Discipline With Encouragement

Discipline with encouragement may seem like an oxymoron. How could discipline possibly be encouraging? Isn't it always painful and depressing?

image The answer is no, discipline need not always be that way. Here's why.

Punishment and discipline are not synonyms, as many assume. Discipline is simply training that corrects, shapes or perfects one's moral character or mental faculties. While discipline includes punishment, punishment is only one of several disciplinary tools that parents may use in training their children. Further, discipline can include both encouraging and corrective elements. Here are some encouraging things parents can do to discipline their younger children:

Preactivity reminders. Before an event, talk to your child about the behavior you expect. For example, say, "When we go to visit Mrs. Smith, I want you to say, 'Hi, Mrs. Smith. Thank you for inviting me to your home.'"

Preactivity affirmation. After explaining the behavior you expect, have your child say, "Yes, Mommy," or "Okay, Daddy." Verbal affirmations help your child solidify in his or her mind the actions he or she will display.

Preactivity modeling. Have your child practice what he or she will say or do before the activity. Again, this helps prepare a child for the behavior expected.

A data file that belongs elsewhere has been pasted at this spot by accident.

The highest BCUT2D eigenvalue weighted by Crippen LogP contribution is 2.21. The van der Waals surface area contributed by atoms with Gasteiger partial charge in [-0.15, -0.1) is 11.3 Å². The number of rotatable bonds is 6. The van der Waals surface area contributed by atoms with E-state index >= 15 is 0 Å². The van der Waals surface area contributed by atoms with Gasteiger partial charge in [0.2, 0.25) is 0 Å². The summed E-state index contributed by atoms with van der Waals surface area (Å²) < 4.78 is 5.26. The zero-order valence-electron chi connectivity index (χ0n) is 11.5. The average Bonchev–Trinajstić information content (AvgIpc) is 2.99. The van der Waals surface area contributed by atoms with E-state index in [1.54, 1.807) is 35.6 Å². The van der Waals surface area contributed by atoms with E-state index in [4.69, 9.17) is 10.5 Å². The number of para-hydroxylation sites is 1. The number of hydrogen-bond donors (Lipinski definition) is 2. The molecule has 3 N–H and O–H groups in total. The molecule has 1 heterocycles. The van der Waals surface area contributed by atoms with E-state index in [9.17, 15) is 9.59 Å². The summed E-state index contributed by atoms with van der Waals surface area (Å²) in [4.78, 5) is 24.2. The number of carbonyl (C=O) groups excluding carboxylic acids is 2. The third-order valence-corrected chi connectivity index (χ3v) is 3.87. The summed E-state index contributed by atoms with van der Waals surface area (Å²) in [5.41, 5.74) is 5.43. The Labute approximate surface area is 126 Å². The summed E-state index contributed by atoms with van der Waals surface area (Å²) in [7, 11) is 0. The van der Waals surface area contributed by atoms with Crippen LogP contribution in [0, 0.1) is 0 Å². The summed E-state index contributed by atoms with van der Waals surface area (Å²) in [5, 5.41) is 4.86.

Postactivity praise. We all appreciate praise when we do a good job. Our children generally also respond well to praise and are influenced to future obedience when they receive this kind of encouragement.

Appropriate touch. Praise coupled with an affectionate pat or hug is also highly motivating to our children.

Reward skill development. Occasionally rewarding children when they have mastered a new skill promotes maturity. Be careful, however, not to get into the reward trap where every time a child behaves properly, he or she expects a reward. This can deteriorate into bribery. Proper behavior is something we are all supposed to do all the time (Gary and Anne Marie Ezzo, Let the Children Come Along the Virtuous Way , Leader's Guide, pp. 188-190).

Sometimes corrective discipline will also be required to help children properly mature. Use of encouraging discipline as described above can lessen the need for correction and strengthen the relationship between a parent and child.

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